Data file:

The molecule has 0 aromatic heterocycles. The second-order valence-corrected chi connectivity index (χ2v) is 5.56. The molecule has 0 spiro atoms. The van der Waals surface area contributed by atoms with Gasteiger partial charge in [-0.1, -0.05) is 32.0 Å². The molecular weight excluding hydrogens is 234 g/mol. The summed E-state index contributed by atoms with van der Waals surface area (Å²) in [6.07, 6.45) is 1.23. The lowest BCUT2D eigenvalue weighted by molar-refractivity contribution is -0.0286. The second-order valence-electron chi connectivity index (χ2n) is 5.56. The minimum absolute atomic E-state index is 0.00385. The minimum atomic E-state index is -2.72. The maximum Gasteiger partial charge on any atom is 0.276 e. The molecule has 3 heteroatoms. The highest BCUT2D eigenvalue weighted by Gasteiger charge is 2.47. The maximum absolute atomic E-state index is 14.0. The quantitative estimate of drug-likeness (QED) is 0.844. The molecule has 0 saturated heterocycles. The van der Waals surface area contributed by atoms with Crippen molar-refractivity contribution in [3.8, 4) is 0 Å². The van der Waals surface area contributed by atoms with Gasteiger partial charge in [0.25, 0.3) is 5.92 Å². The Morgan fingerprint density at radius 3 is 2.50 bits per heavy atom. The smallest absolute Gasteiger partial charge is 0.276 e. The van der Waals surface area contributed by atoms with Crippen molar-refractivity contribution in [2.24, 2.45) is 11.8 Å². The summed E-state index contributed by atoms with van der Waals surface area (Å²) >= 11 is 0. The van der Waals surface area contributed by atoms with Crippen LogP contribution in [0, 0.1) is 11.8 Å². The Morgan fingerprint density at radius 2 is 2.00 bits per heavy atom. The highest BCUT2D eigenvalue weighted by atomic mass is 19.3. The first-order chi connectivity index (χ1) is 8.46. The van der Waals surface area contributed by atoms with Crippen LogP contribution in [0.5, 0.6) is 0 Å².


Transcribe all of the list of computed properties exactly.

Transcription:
The molecule has 0 aromatic heterocycles. The second-order valence-corrected chi connectivity index (χ2v) is 5.56. The molecule has 0 spiro atoms. The van der Waals surface area contributed by atoms with Gasteiger partial charge in [-0.1, -0.05) is 32.0 Å². The molecular weight excluding hydrogens is 234 g/mol. The summed E-state index contributed by atoms with van der Waals surface area (Å²) in [6.07, 6.45) is 1.23. The lowest BCUT2D eigenvalue weighted by molar-refractivity contribution is -0.0286. The second-order valence-electron chi connectivity index (χ2n) is 5.56. The minimum absolute atomic E-state index is 0.00385. The minimum atomic E-state index is -2.72. The maximum Gasteiger partial charge on any atom is 0.276 e. The molecule has 3 heteroatoms. The highest BCUT2D eigenvalue weighted by Gasteiger charge is 2.47. The maximum absolute atomic E-state index is 14.0. The quantitative estimate of drug-likeness (QED) is 0.844. The molecule has 0 saturated heterocycles. The van der Waals surface area contributed by atoms with Crippen molar-refractivity contribution in [3.8, 4) is 0 Å². The van der Waals surface area contributed by atoms with Gasteiger partial charge in [0.25, 0.3) is 5.92 Å². The Morgan fingerprint density at radius 3 is 2.50 bits per heavy atom. The smallest absolute Gasteiger partial charge is 0.276 e. The van der Waals surface area contributed by atoms with Crippen molar-refractivity contribution in [2.24, 2.45) is 11.8 Å². The summed E-state index contributed by atoms with van der Waals surface area (Å²) >= 11 is 0. The van der Waals surface area contributed by atoms with Crippen LogP contribution in [0, 0.1) is 11.8 Å². The Morgan fingerprint density at radius 2 is 2.00 bits per heavy atom. The highest BCUT2D eigenvalue weighted by atomic mass is 19.3. The first-order chi connectivity index (χ1) is 8.46. The van der Waals surface area contributed by atoms with Crippen LogP contribution in [0.5, 0.6) is 0 Å².